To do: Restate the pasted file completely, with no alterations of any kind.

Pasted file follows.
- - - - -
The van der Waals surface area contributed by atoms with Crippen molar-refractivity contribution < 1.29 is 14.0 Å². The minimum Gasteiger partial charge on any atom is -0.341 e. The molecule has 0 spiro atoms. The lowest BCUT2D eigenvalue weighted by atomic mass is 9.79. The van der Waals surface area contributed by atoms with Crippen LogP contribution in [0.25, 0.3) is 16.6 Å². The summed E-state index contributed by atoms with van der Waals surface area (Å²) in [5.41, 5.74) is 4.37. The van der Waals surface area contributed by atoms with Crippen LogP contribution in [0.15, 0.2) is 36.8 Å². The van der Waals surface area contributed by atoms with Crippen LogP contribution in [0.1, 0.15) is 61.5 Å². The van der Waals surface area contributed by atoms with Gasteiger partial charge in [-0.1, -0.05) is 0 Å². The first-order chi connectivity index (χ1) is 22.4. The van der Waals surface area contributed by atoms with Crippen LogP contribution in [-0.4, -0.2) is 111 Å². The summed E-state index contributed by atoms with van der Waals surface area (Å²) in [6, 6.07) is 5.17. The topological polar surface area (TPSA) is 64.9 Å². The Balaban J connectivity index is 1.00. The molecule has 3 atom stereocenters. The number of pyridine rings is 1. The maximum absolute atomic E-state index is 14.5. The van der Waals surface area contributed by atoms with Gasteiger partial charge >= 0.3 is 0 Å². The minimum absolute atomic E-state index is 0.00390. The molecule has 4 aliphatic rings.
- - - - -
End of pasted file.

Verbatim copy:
The van der Waals surface area contributed by atoms with Crippen molar-refractivity contribution < 1.29 is 14.0 Å². The minimum Gasteiger partial charge on any atom is -0.341 e. The molecule has 0 spiro atoms. The lowest BCUT2D eigenvalue weighted by atomic mass is 9.79. The van der Waals surface area contributed by atoms with Crippen LogP contribution in [0.25, 0.3) is 16.6 Å². The summed E-state index contributed by atoms with van der Waals surface area (Å²) in [5.41, 5.74) is 4.37. The van der Waals surface area contributed by atoms with Crippen LogP contribution in [0.15, 0.2) is 36.8 Å². The van der Waals surface area contributed by atoms with Crippen LogP contribution in [0.1, 0.15) is 61.5 Å². The van der Waals surface area contributed by atoms with Gasteiger partial charge in [-0.1, -0.05) is 0 Å². The first-order chi connectivity index (χ1) is 22.4. The van der Waals surface area contributed by atoms with Crippen LogP contribution in [-0.4, -0.2) is 111 Å². The summed E-state index contributed by atoms with van der Waals surface area (Å²) in [6, 6.07) is 5.17. The topological polar surface area (TPSA) is 64.9 Å². The Balaban J connectivity index is 1.00. The molecule has 3 atom stereocenters. The number of pyridine rings is 1. The maximum absolute atomic E-state index is 14.5. The van der Waals surface area contributed by atoms with Gasteiger partial charge >= 0.3 is 0 Å². The minimum absolute atomic E-state index is 0.00390. The molecule has 4 aliphatic rings.